Figure 3.
Figure 3.
Virus shedding among ferrets infected with human respiratory syncytial virus (hRSV), followed at intervals of 3, 7, or 11 days by 2009 pandemic influenza A(H1N1) virus (A[H1N1]pdm09). A and D, Control ferrets infected with A(H1N1)pdm09 alone. B, C, and E, Ferrets underwent primary infection with 105 plaque-forming units (PFU) of hRSV strain Long following by challenge with 103.5 50% tissue culture infectious doses of A(H1N1)pdm09 3 (B), 7 (E), or 11 (C) days later. Note that control animals in panel A were in the same experiment as the test ferrets in the 3-day interval (B) and 11-day interval (C) groups, whereas control animals in panel D were in the same experiment as the test ferrets in the 7-day interval group (E). Quantitative reverse-transcription polymerase chain reaction analysis was used to detect the A(H1N1)pdm09 hemagglutinin gene (filled) and the hRSV N gene (striped) in viral RNA from nasal wash (NW) samples. The lower dotted lined indicate the limit of detection of infectious A(H1N1)pdm09, and the upper dotted lines indicate the limit of detection of infectious hRSV.
Figure 4.
Figure 4.
Virus shedding among ferrets infected with human respiratory syncytial virus (hRSV), followed at an interval of 3 days by 2009 pandemic influenza A(H1N1) virus (A[H1N1]pdm09). A, Control ferrets infected with A(H1N1)pdm09 alone. B and C, Ferrets underwent primary infection with 106 plaque-forming units (PFU) of hRSV strain Long (B) or strain A2 (C), followed by challenge with 103.5 50% tissue culture infectious doses of A(H1N1)pdm09 3 days later. Quantitative reverse-transcription polymerase chain reaction analysis was used to detect the A(H1N1)pdm09 hemagglutinin gene (filled) and the hRSV N gene (striped) in viral RNA obtained from nasal wash (NW) samples. The lower dotted lines indicate the limit of detection of infectious A(H1N1)pdm09, and the upper dotted lines indicate the limit of detection of infectious hRSV.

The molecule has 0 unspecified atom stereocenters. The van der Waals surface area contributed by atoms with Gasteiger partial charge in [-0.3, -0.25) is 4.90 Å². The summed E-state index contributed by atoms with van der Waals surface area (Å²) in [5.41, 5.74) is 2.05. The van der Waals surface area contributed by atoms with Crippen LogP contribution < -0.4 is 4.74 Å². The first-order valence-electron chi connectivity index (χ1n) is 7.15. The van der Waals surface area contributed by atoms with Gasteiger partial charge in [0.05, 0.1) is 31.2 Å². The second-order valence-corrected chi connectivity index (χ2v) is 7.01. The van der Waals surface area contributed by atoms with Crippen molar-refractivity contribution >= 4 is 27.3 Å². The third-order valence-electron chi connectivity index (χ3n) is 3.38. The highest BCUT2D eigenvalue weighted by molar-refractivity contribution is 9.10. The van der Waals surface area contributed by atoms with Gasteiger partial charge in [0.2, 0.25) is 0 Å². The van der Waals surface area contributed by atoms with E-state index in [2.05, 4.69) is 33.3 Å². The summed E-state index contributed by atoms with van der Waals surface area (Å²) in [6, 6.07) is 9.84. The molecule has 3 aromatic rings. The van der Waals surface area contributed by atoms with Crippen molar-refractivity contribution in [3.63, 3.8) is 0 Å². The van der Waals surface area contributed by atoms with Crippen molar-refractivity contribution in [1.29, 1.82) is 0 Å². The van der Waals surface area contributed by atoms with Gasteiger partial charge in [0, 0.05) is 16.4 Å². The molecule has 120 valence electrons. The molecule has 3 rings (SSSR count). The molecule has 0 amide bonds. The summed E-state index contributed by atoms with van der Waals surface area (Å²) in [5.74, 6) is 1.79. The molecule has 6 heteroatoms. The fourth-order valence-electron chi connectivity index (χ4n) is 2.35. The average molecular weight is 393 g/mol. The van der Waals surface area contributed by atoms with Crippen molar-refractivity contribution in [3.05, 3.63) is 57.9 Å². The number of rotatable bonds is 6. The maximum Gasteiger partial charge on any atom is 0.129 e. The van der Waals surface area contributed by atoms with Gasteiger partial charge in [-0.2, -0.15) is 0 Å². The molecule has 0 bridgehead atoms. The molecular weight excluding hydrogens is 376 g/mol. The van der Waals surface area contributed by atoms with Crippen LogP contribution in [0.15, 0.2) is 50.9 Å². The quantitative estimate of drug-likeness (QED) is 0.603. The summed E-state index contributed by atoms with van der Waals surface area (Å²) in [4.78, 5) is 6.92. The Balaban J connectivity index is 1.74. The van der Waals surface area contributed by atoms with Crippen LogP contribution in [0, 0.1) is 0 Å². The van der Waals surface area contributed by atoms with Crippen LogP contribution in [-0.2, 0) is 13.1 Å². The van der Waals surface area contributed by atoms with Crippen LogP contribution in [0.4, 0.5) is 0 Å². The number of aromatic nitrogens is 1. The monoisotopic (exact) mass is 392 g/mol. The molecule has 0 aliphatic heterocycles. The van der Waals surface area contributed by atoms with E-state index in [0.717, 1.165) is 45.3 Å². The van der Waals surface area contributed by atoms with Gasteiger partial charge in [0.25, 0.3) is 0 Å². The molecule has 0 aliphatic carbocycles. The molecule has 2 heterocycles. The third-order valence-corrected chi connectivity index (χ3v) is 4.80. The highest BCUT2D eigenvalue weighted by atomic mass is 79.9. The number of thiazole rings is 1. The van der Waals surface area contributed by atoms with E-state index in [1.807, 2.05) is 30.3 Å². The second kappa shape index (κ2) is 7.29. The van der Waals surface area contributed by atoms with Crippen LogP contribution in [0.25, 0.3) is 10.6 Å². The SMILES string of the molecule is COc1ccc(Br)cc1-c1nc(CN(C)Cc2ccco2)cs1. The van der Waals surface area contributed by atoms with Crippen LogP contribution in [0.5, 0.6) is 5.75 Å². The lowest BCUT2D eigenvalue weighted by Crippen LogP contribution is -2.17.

Figure 5.
Figure 5.
Expression of inflammatory mediator genes in messenger RNA from nasal wash samples from ferrets after infection with 2009 pandemic influenza A(H1N1) virus (A[H1N1]pdm09) or human respiratory syncytial virus (hRSV). Ferrets were infected with 105 plaque-forming units (PFU) of hRSV strain Long or 103.5 50% tissue culture infectious doses of A(H1N1)pdm09 (n = 4 ferrets/virus). Nasal wash specimens were collected after challenge from ferrets on days 2 and 6 after infection, and mRNA was assayed for the indicated genes, using quantitative polymerase chain reaction (qPCR) assays. For each graph, qPCR data are expressed as fold changes relative to values for nasal wash specimens from uninfected animals and normalized to ATF4 and GAPDH housekeeping genes. In panel A, expression of N is shown for hRSV-infected ferrets, and expression of M is shown for influenza virus–infected ferrets. For statistical analyses, inflammatory mediators were compared between (1) hRSV-infected and A(H1N1)pdm09-infected animals sampled on day 2 after infection, (2) hRSV-infected and A(H1N1)pdm09-infected animals sampled on day 6/7 after infection, and (3) A(H1N1)pdm09-infected animals sampled on day 2 and hRSV-infected animals sampled on day 6 after infection. Fold changes were compared between viruses, using the Mann-Whitney U test. IFN, interferon; IL-1, interleukin 1; IL-6, interleukin 6; IL-8, interleukin 8; IL-10, interleukin 10; IL-12p40, interleukin 12p40; IL-17, interleukin 17; MCP-1, monocyte chemoattractant protein 1; TNF-α, tumor necrosis factor α. *P < .05, **P < .01, ***P < .001, and ****P < .0001.
Figure 6.
Figure 6.
Assessment of cross-reactive immunological responses to with 2009 pandemic influenza A(H1N1) virus (A[H1N1]pdm09) and human respiratory syncytial virus (hRSV). Ferrets were infected with A(H1N1)pdm09 (black circles), hRSV strain Long (white circles), or hRSV strain A2 (black triangles), and retropharyngeal lymph nodes (LNs) and sera were collected 17 and 14 days after infection, respectively. A and B, Single-cell suspensions of LNs were restimulated in vitro with live hRSV (A), A(H1N1)pdm09, or concanavalin A (ConA; B). The number of interferon γ (IFN-γ)–producing cells was determined by an enzyme-linked immunospot (ELISpot) assay. CE, Sera were tested for antibodies to A(H1N1)pdm09, by a hemagglutination inhibition (HI) assay (C); for total serum antibody binding to hRSV F protein, by an enzyme-linked immunosorbent assay (ELISA; D); and for neutralizing serum antibody to hRSV Long or A2, by a ViroSpot microneutralization (MN) assay (E). Data were obtained from 2 ferrets per group.